Lamellar (β Annealed) Ti-6Al-4V
The lamellar microstructure of Ti-6Al-4V is attained by the β annealed processing route. A transformation structure, Ti-6Al-4V is comprised entirely of a body centered cubic crystallographic phase at high temperatures (β phase), which upon cooling transforms nearly entirely to a hexagonal close packed crystallographic phase (α phase). Near field high-energy X-ray diffraction experiments are able to deduce the structure of the room-temperature α phase. Utilizing the knowledge of the transformation – which strictly relates the α phase orientations that may arise when transforming from a single β phase orientation – the β phase structure that existed at high temperature is deduced. Macroscopic tensile tests reveal the material has relatively low yield strength and ductility when compared to other microstructural variants of Ti-6Al-4V.
The knowledge of the phase transformation allows for a high fidelity representation of the microstructure that captures both the fine geometric structure of the material as well as the localized coupling of orientations. This representation is achieved through the use of a novel multilevel tessellation technique, in which the high-temperature β phase structure is represented by an initial tessellation, and transformation structures are represented by performing secondary and tertiary tessellations within each cell of the initial tessellation that form the α phase transformation structures within grains and the un-transformed β phase laths within transformation structures, respectively.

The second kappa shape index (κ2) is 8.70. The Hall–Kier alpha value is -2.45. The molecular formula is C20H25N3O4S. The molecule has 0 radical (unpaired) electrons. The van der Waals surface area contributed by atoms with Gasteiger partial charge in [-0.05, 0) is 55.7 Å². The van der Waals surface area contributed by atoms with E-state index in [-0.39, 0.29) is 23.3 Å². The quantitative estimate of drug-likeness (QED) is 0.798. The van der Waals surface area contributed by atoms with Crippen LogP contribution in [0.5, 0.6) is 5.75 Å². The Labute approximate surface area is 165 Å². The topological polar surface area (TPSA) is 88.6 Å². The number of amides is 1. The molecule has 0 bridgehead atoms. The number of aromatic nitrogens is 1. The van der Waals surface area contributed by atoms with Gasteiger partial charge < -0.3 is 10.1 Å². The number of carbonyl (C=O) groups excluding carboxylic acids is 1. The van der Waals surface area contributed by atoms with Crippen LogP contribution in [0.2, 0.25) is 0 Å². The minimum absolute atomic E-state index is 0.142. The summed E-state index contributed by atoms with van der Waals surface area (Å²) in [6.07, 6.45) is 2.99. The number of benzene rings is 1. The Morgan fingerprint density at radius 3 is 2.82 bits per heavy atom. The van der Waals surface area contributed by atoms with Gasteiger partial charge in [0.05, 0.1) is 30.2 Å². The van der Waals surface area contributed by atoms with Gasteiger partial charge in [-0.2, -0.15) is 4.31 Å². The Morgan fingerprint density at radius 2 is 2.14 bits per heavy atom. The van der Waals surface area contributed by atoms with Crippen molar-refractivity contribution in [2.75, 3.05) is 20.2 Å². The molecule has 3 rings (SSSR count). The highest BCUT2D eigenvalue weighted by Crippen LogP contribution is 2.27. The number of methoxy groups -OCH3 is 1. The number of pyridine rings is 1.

A parameter study is performed to gauge the influence of the geometric parameters (number of initial β phase grains, number of α phase transformation structures within each grain, thickness of un-transformed β phase laths) on the overall response of the material in the form of the macroscopic yield strength and ductility. The inclusion of remnant β phase has pronounced effects on the macroscopic response of the material, specifically possessing both a lower yield strength and ductility than comparable single phase simulations. This suggests that the inclusion of fine geometric features is important in modeling the response of the material.
Romain Quey, École des Mines de Saint-Étienne.
Paul Dawson, Cornell University
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